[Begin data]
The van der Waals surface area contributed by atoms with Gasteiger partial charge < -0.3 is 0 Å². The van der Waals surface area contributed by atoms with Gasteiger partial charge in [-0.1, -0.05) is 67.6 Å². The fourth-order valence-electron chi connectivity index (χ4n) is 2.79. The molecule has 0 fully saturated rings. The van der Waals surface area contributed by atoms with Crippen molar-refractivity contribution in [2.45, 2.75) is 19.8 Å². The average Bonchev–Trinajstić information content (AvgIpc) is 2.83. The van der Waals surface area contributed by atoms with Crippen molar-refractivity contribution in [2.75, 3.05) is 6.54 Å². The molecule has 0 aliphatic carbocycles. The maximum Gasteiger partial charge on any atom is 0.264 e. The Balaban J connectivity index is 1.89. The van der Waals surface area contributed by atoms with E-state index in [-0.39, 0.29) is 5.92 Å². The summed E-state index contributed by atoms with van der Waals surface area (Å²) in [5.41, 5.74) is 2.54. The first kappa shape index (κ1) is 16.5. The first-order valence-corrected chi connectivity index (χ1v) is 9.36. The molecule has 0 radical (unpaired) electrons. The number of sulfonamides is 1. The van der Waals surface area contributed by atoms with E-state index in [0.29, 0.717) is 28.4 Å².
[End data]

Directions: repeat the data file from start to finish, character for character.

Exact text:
The van der Waals surface area contributed by atoms with Gasteiger partial charge < -0.3 is 0 Å². The van der Waals surface area contributed by atoms with Gasteiger partial charge in [-0.1, -0.05) is 67.6 Å². The fourth-order valence-electron chi connectivity index (χ4n) is 2.79. The molecule has 0 fully saturated rings. The van der Waals surface area contributed by atoms with Crippen molar-refractivity contribution in [2.45, 2.75) is 19.8 Å². The average Bonchev–Trinajstić information content (AvgIpc) is 2.83. The van der Waals surface area contributed by atoms with Crippen molar-refractivity contribution in [2.75, 3.05) is 6.54 Å². The molecule has 0 aliphatic carbocycles. The maximum Gasteiger partial charge on any atom is 0.264 e. The Balaban J connectivity index is 1.89. The van der Waals surface area contributed by atoms with E-state index in [-0.39, 0.29) is 5.92 Å². The summed E-state index contributed by atoms with van der Waals surface area (Å²) in [5.41, 5.74) is 2.54. The first kappa shape index (κ1) is 16.5. The first-order valence-corrected chi connectivity index (χ1v) is 9.36. The molecule has 0 radical (unpaired) electrons. The number of sulfonamides is 1. The van der Waals surface area contributed by atoms with E-state index in [0.29, 0.717) is 28.4 Å².